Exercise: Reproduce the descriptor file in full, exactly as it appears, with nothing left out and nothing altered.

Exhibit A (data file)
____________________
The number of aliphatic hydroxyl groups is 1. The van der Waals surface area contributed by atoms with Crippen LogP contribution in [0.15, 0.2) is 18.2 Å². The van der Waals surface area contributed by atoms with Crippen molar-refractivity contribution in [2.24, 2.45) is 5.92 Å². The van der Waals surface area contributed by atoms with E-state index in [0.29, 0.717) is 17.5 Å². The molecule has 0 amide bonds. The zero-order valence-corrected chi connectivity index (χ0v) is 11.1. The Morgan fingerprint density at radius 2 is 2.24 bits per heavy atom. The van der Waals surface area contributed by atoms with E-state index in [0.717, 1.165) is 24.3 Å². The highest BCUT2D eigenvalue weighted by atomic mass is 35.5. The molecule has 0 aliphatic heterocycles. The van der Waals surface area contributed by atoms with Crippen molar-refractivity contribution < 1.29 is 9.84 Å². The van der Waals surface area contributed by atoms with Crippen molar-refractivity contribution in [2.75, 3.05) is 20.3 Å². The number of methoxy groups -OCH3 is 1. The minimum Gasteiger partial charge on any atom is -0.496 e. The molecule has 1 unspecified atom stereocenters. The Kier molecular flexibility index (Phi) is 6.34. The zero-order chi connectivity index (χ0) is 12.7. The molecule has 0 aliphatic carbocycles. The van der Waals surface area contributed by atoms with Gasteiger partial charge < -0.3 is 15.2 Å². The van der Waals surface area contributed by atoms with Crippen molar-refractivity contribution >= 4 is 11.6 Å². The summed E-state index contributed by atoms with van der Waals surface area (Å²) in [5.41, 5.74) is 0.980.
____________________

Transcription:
The number of aliphatic hydroxyl groups is 1. The van der Waals surface area contributed by atoms with Crippen LogP contribution in [0.15, 0.2) is 18.2 Å². The van der Waals surface area contributed by atoms with Crippen molar-refractivity contribution in [2.24, 2.45) is 5.92 Å². The van der Waals surface area contributed by atoms with E-state index in [0.29, 0.717) is 17.5 Å². The molecule has 0 amide bonds. The zero-order valence-corrected chi connectivity index (χ0v) is 11.1. The Morgan fingerprint density at radius 2 is 2.24 bits per heavy atom. The van der Waals surface area contributed by atoms with E-state index in [0.717, 1.165) is 24.3 Å². The highest BCUT2D eigenvalue weighted by atomic mass is 35.5. The molecule has 0 aliphatic heterocycles. The van der Waals surface area contributed by atoms with Crippen molar-refractivity contribution < 1.29 is 9.84 Å². The van der Waals surface area contributed by atoms with Crippen molar-refractivity contribution in [2.75, 3.05) is 20.3 Å². The number of methoxy groups -OCH3 is 1. The minimum Gasteiger partial charge on any atom is -0.496 e. The molecule has 1 unspecified atom stereocenters. The Kier molecular flexibility index (Phi) is 6.34. The zero-order chi connectivity index (χ0) is 12.7. The molecule has 0 aliphatic carbocycles. The van der Waals surface area contributed by atoms with Gasteiger partial charge < -0.3 is 15.2 Å². The van der Waals surface area contributed by atoms with Crippen molar-refractivity contribution >= 4 is 11.6 Å². The summed E-state index contributed by atoms with van der Waals surface area (Å²) in [5.41, 5.74) is 0.980.